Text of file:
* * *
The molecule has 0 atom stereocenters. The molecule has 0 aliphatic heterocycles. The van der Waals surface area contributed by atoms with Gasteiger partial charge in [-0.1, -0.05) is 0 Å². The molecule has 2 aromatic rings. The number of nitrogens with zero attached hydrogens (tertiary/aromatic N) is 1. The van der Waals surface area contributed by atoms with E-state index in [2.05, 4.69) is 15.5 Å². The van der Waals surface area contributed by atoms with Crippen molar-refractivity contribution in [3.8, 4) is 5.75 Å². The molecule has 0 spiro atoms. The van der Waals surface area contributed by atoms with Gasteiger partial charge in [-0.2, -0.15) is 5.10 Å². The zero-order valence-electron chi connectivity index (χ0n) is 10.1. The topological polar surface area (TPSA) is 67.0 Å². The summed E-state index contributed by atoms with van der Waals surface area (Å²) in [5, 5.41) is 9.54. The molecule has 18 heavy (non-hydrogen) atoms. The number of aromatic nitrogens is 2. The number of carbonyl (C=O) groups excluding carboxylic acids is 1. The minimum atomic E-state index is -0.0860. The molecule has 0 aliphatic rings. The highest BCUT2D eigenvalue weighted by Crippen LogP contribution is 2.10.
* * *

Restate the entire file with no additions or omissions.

The molecule has 0 atom stereocenters. The molecule has 0 aliphatic heterocycles. The van der Waals surface area contributed by atoms with Gasteiger partial charge in [-0.1, -0.05) is 0 Å². The molecule has 2 aromatic rings. The number of nitrogens with zero attached hydrogens (tertiary/aromatic N) is 1. The van der Waals surface area contributed by atoms with E-state index in [2.05, 4.69) is 15.5 Å². The van der Waals surface area contributed by atoms with Crippen molar-refractivity contribution in [3.8, 4) is 5.75 Å². The molecule has 0 spiro atoms. The van der Waals surface area contributed by atoms with Gasteiger partial charge in [-0.2, -0.15) is 5.10 Å². The zero-order valence-electron chi connectivity index (χ0n) is 10.1. The topological polar surface area (TPSA) is 67.0 Å². The summed E-state index contributed by atoms with van der Waals surface area (Å²) in [5, 5.41) is 9.54. The molecule has 18 heavy (non-hydrogen) atoms. The number of aromatic nitrogens is 2. The number of carbonyl (C=O) groups excluding carboxylic acids is 1. The minimum atomic E-state index is -0.0860. The molecule has 0 aliphatic rings. The highest BCUT2D eigenvalue weighted by Crippen LogP contribution is 2.10.